In the run-up to the 2010 deal with the FCC, Harbinger conducted extensive negotiations with the GPS carriers over the interference issue that eventually brought down this venture. The GPS companies were worried that out-of-band-emissions (OOBE) from LightSquared’s network might gum GPS operations on its own spectrum band, located between the two LightSquared bands. On multiple occasions, Harbinger made technical fixes in its proposed plan to meet GPS concerns.

But as the OOBE problem was being solved, GPS never once raised the distinct question of out-of-band-reception (OOBR), which arose because GPS receivers “listened in”—that is gathered—sensitive signals over LightSquared’s band. When Harbinger entered into its March 2010 deal with the FCC, it had no knowledge that the basic business plan of GPS required listening over LightSquared’s spectrum. The gist of the complaint against GPS firms was that by virtue of their special knowledge, they had to disclose to Harbinger, with whom they had developed a close working relationship, the looming conflict. Those disclosures would have allowed Harbinger to steer clear of the deal if they could not cleanly resolve the OOBR with GPS. With stakes this high, GPS silence should not have been an option.

The problem of OOBR is, moreover, well known to the FCC, whose own rules allow anyone to listen in on the bands assigned to others, but only at their own risk. But that ability to listen over a spectrum assigned to another licensee never gives the interloper the right to block a licensee’s use of its own spectrum. Think of this land analogy. Anyone can look over my land until I build my house but they cannot stop the construction by claiming a legal entitlement to permanently enjoy that view. To do that, an onlooker has to purchase a covenant from the landowner that restricts construction, and for that right compensation has to be paid.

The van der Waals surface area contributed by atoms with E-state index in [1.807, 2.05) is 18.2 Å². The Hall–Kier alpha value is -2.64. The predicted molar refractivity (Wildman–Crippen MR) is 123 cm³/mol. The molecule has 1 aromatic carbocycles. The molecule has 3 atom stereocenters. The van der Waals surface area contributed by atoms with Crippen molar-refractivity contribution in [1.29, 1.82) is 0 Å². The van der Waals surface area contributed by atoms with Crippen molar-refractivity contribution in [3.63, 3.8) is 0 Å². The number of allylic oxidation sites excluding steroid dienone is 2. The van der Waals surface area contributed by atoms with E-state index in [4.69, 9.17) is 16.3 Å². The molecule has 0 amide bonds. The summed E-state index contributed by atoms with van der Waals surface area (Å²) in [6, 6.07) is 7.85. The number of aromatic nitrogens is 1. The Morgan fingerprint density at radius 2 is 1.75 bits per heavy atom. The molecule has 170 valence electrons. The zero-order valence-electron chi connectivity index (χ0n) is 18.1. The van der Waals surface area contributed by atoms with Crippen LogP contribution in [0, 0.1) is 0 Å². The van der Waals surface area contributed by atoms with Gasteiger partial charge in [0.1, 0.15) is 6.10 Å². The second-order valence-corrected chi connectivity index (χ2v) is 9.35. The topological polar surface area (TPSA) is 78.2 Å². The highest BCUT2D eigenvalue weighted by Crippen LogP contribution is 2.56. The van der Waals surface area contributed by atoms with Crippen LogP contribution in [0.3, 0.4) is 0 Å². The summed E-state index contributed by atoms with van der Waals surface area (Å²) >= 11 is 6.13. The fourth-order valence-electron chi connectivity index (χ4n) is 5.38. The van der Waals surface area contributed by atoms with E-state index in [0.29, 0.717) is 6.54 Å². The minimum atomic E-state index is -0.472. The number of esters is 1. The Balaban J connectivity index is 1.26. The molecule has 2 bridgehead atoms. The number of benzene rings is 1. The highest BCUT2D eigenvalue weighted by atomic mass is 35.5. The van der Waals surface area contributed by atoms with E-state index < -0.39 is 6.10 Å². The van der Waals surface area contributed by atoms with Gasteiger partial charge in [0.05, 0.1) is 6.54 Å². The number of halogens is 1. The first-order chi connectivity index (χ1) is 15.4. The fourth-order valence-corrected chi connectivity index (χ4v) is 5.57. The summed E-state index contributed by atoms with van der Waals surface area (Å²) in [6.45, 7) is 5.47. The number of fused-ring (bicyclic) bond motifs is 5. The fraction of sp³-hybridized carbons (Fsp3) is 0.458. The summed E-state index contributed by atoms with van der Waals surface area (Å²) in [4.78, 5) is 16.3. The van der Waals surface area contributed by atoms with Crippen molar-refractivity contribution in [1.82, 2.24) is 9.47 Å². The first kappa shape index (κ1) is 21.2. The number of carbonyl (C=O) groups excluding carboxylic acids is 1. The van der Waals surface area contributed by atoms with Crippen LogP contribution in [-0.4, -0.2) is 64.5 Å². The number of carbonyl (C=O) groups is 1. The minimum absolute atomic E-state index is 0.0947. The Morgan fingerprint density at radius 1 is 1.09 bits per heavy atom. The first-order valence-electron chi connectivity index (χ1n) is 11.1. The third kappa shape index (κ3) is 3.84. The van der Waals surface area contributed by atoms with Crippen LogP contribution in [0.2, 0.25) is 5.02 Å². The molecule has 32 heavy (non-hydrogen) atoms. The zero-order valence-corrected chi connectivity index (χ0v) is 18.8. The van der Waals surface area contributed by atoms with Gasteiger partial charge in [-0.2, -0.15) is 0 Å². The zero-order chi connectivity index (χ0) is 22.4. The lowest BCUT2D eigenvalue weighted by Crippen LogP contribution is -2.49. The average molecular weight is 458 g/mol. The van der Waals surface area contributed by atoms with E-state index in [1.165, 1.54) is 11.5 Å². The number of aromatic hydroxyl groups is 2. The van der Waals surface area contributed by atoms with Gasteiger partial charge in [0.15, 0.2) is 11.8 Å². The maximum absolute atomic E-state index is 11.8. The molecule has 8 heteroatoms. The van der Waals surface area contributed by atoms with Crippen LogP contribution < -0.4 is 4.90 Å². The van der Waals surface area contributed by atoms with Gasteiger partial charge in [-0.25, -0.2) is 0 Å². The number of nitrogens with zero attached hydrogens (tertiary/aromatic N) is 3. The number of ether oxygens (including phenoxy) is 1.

It is at this juncture that the differences between licenses and ownership start to matter. In 1959, Ronald Coase argued that the FCC should sell off the frequencies (subject to boundary conditions dealing with OOBE) to private parties in order to create strong property rights. If Congress had followed that suggestion, this lawsuit would have never have been needed. Harbinger and LightSquared would have a vested entitlement to build out their network, which the GPS firms could not block in court. At this point, they would have to persuade the government to condemn some interest from Light Squared to continue their spectrum use. The prospect of a substantial bill would have prodded Congress to demand that the GPS firms take every effort to reduce OOBR by redesigning their receivers to reduce any demands on LightSquared’s spectrum. In the end, the GPS firms would act to minimize the sum of two costs: their need to acquire limited use rights by contract over the LightSquared Spectrum, and the cost of receiver adaptation.

The interposition of FCC oversight changed these bargaining dynamics completely. Now GPS dealt with Harbinger and LightSquared from a position of strength, simply by holding firm and insisting that LightSquared intended to wreck its network. This upside-down “interference” claim was not lost on the technical people inside of the FCC. In 2011, one key official, Mindel De La Torre, protested that “the GPS community is yelling bloody murder” because they want “to drive their double-wide trailer” on LightSquared’s side of the road.